On Thursday 13th March 2014 the Government announced that only staff that are at the top of their pay band would receive a ‘non consolidated’ 1% pay uplift for 2014/15 and staff who are receiving increments would not get the 1% pay uplift.
The Government have also said that they will take the same approach for 2015/16 and staff who are at the top of their pay band will receive a 2% uplift which will also be ‘non-consolidated’ and again staff who are still receiving increments will not receive an uplift. They have said that because the announcement is for two years they will not ask the NHS Pay Review Body to report in 2015.
This means that about 600,000 NHS staff will not receive the 1% pay uplift that was promised to them by the Government. Additionally, the 1% pay uplift is a ‘non consolidated’ award which means that staff will only receive the payment for one year then it will be taken away. So therefore when staff receive the 2% uplift in 2015 that will not include the 1% uplift they will have received in 2014 as this will have been taken away.
The ‘non consolidated’ award only applies to basic pay, so will not apply to high cost area supplements, unsocial hours or on call payments. In addition, the 1% is not pensionable.
The 1% uplift will be paid from April 2014.
This offer applies to England and Wales, Scotland will pay the full 1% to all staff and Northern Ireland are yet to announce what uplift they will pay.
Why is this important?
This is about more than just a 1% pay uplift, this is an unprecedented attack on the NHS pay structure.
The Government have made it clear that they do not agree with incremental progression in the NHS and this is their attempt to end incremental progression. Additionally, non consolidated awards are essentially a move towards a bonus style pay structure with uplifts that are only temporary and do not get awarded to everyone. This moves the NHS closer to performance related pay. And finally, this is a very clear attack on the Pay Review Body, the Government have put constraints on them since 2010 but this is the first time they have rejected their recommendations and have stood down the PRB for next year.
What is the RCM doing?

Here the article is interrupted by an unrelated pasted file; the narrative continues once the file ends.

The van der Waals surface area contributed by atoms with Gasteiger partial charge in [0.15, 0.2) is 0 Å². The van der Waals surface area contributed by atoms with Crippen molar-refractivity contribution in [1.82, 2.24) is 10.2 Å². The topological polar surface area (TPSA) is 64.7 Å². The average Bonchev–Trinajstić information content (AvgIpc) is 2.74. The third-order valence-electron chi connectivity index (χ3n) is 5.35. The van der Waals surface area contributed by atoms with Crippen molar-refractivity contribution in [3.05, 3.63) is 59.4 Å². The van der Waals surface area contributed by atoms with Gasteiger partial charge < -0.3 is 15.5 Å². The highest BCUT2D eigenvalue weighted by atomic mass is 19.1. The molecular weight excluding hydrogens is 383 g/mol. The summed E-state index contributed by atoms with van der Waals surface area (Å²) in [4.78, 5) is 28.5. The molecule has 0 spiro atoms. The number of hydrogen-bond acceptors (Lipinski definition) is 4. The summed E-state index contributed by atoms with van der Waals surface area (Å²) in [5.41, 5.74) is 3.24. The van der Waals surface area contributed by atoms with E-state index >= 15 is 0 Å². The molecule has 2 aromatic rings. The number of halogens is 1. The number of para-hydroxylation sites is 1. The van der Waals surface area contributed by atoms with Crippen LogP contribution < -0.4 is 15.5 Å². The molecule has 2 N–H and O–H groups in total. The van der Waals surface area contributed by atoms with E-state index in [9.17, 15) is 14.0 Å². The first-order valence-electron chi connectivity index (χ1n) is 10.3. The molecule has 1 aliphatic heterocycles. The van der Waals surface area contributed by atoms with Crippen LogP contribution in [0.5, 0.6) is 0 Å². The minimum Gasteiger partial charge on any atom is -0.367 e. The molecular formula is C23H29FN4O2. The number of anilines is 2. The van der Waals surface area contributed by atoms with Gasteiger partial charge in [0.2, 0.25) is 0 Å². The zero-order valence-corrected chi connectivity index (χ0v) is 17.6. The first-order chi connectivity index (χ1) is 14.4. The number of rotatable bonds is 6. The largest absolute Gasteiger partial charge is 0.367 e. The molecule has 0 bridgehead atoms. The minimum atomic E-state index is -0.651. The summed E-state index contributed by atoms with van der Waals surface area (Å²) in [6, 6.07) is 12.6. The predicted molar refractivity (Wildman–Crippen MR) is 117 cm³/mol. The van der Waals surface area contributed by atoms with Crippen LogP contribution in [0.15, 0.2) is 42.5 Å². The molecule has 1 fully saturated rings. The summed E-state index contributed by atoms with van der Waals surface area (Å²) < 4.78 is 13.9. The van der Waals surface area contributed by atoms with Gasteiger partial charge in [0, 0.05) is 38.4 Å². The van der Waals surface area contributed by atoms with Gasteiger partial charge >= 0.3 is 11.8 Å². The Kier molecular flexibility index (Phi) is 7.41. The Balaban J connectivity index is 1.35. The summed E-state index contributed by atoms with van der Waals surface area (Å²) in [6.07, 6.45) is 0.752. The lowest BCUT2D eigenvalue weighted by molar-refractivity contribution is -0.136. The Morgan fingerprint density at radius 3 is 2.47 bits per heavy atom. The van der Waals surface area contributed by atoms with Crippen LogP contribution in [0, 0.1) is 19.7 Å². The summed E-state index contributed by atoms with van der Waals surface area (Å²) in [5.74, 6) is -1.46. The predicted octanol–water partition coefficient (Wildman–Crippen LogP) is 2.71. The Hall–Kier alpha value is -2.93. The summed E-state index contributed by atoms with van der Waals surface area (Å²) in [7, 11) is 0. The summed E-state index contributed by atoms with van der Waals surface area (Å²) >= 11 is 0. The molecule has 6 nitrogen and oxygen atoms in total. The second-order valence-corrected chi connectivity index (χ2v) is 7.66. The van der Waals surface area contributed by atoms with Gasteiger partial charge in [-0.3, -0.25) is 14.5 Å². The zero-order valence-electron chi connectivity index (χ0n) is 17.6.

The RCM responded quickly to the condemn the announcement. We had interviews on Sky News, BBC News and Radio Five Live as well as being quoted in The Guardian, The Mirror, The Metro, The Independent and many other newspapers.
We have clearly stated that this is not good enough and the Government needs to honour their own promise and the recommendations of the Pay Review Body. We will meet with other NHS trade unions to coordinate activity and we will start the preparation to consult our members about taking industrial action.
We have made it clear that midwives and maternity support workers have been hit hard by the cost of living crisis and they deserve a fair pay rise. They have had three years of pay restraint in the NHS; are about to have a third year of increases to their pension contributions; in England they have agreed reductions to their terms and conditions and we are just starting to consult with members in Wales about changes to their terms and conditions. On top of this, midwives have seen an increase to their NMC registration fees that they have to pay in order to be able to practice as a midwife. Enough is enough.
Morale is already rock bottom in maternity services, the shortage of midwives and the rising birth rate means midwives are working harder than ever before without any reward. When morale is low and staff are disaffected they are not able to give the best care.
We are particularly concerned that this pay announcement hits newly qualified and younger staff the hardest as they are denied their annual uplift just because they are not yet at the top of their pay band. Staff receive incremental progression for increased knowledge, skills and experience and it is not a substitute for an annual uplift. Incremental progression saves the NHS money because it rewards increasing experience rather than just starting everyone at the top of their pay band. Newly qualified midwives have joined a profession that is desperately understaffed to provide essential care for women and babies and this decision could seriously damage the morale of enthusiastic new midwives and at worse cause them to leave midwifery and detract others from joining the profession.
Not only has the decision hit younger staff the hardest, the NHS has also been singled out with all the other public sector groups are getting the 1% uplift for all staff apart from the NHS, which is a female dominated workforce.
What happens next?
We have clearly stated that this is not good enough and the Government needs to honour their own promise and the recommendations of the Pay Review Body.
We will meet with other NHS trade unions to coordinate activity and we will start the preparation to consult our members about taking industrial action.
In the meantime we are urging the Government to rethink their decision and pay hard working midwives and maternity support workers a 1% uplift on their pay.
What can RCM members do right now?
Check your membership details: In order to ballot for industrial action we will need to make sure your details are correct, in particular your employer and workplace.
You can check and update your details by logging in to ‘My RCM’ here or ring 0300 303 0444.
You can read our 2013 submission to the NHS Pay Review Body here.
Download the Pay Salary Scales below -
Pay Review Body submissions and responses can be downloaded below -